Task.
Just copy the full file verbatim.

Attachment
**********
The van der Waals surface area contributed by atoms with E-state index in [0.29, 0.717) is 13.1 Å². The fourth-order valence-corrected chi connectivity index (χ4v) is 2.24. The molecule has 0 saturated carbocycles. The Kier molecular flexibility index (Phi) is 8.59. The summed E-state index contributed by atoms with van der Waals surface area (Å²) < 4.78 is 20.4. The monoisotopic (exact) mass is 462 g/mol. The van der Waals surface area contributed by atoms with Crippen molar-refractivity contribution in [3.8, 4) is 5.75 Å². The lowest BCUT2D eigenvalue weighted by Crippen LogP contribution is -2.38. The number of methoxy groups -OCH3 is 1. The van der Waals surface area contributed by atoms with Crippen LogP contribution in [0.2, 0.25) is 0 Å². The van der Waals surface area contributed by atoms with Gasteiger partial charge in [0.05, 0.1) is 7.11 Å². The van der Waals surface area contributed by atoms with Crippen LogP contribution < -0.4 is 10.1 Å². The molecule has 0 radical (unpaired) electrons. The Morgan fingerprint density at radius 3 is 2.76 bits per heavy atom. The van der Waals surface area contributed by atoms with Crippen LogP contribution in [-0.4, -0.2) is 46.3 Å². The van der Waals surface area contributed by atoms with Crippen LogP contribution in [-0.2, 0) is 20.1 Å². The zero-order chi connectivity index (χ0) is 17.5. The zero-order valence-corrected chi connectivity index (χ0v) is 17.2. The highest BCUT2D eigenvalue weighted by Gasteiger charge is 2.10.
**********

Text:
The van der Waals surface area contributed by atoms with E-state index in [0.29, 0.717) is 13.1 Å². The fourth-order valence-corrected chi connectivity index (χ4v) is 2.24. The molecule has 0 saturated carbocycles. The Kier molecular flexibility index (Phi) is 8.59. The summed E-state index contributed by atoms with van der Waals surface area (Å²) < 4.78 is 20.4. The monoisotopic (exact) mass is 462 g/mol. The van der Waals surface area contributed by atoms with Crippen molar-refractivity contribution in [3.8, 4) is 5.75 Å². The lowest BCUT2D eigenvalue weighted by Crippen LogP contribution is -2.38. The number of methoxy groups -OCH3 is 1. The van der Waals surface area contributed by atoms with Crippen LogP contribution in [0.2, 0.25) is 0 Å². The van der Waals surface area contributed by atoms with Gasteiger partial charge in [0.05, 0.1) is 7.11 Å². The van der Waals surface area contributed by atoms with Crippen LogP contribution < -0.4 is 10.1 Å². The molecule has 0 radical (unpaired) electrons. The Morgan fingerprint density at radius 3 is 2.76 bits per heavy atom. The van der Waals surface area contributed by atoms with Crippen LogP contribution in [-0.4, -0.2) is 46.3 Å². The van der Waals surface area contributed by atoms with Crippen LogP contribution in [-0.2, 0) is 20.1 Å². The zero-order chi connectivity index (χ0) is 17.5. The zero-order valence-corrected chi connectivity index (χ0v) is 17.2. The highest BCUT2D eigenvalue weighted by Gasteiger charge is 2.10.